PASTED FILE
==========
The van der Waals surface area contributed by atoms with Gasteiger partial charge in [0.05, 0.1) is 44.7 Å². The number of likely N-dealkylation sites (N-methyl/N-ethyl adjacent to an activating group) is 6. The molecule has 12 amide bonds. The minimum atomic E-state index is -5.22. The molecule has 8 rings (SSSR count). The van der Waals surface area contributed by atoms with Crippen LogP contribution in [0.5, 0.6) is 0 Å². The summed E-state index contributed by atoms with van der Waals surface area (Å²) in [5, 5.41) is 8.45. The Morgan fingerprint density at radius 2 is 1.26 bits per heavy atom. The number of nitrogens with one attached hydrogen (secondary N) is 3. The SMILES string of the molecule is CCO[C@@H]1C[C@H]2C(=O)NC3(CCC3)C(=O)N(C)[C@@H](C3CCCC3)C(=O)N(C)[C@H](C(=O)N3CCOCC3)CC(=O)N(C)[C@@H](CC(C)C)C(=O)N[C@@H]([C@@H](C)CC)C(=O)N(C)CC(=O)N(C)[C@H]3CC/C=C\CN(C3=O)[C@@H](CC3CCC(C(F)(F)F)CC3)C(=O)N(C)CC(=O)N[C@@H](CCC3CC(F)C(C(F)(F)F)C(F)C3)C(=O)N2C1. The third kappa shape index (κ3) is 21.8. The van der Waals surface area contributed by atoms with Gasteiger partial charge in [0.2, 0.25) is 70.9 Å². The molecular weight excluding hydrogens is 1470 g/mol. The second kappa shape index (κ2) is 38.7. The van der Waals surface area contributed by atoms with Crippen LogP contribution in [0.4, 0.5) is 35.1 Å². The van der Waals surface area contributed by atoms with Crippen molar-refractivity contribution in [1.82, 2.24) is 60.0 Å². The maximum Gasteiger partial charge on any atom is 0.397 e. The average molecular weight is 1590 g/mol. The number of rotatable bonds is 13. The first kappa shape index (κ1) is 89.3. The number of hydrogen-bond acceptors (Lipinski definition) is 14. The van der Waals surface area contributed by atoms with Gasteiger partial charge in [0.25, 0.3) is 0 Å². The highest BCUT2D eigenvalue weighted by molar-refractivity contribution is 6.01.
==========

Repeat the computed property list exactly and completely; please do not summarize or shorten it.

The van der Waals surface area contributed by atoms with Gasteiger partial charge in [0.05, 0.1) is 44.7 Å². The number of likely N-dealkylation sites (N-methyl/N-ethyl adjacent to an activating group) is 6. The molecule has 12 amide bonds. The minimum atomic E-state index is -5.22. The molecule has 8 rings (SSSR count). The van der Waals surface area contributed by atoms with Crippen LogP contribution in [0.5, 0.6) is 0 Å². The summed E-state index contributed by atoms with van der Waals surface area (Å²) in [5, 5.41) is 8.45. The Morgan fingerprint density at radius 2 is 1.26 bits per heavy atom. The number of nitrogens with one attached hydrogen (secondary N) is 3. The SMILES string of the molecule is CCO[C@@H]1C[C@H]2C(=O)NC3(CCC3)C(=O)N(C)[C@@H](C3CCCC3)C(=O)N(C)[C@H](C(=O)N3CCOCC3)CC(=O)N(C)[C@@H](CC(C)C)C(=O)N[C@@H]([C@@H](C)CC)C(=O)N(C)CC(=O)N(C)[C@H]3CC/C=C\CN(C3=O)[C@@H](CC3CCC(C(F)(F)F)CC3)C(=O)N(C)CC(=O)N[C@@H](CCC3CC(F)C(C(F)(F)F)C(F)C3)C(=O)N2C1. The third kappa shape index (κ3) is 21.8. The van der Waals surface area contributed by atoms with Gasteiger partial charge in [0.2, 0.25) is 70.9 Å². The molecular weight excluding hydrogens is 1470 g/mol. The second kappa shape index (κ2) is 38.7. The van der Waals surface area contributed by atoms with Crippen LogP contribution in [0.4, 0.5) is 35.1 Å². The van der Waals surface area contributed by atoms with Crippen molar-refractivity contribution in [1.82, 2.24) is 60.0 Å². The maximum Gasteiger partial charge on any atom is 0.397 e. The average molecular weight is 1590 g/mol. The number of rotatable bonds is 13. The first kappa shape index (κ1) is 89.3. The number of hydrogen-bond acceptors (Lipinski definition) is 14. The van der Waals surface area contributed by atoms with Gasteiger partial charge in [0.25, 0.3) is 0 Å². The highest BCUT2D eigenvalue weighted by molar-refractivity contribution is 6.01.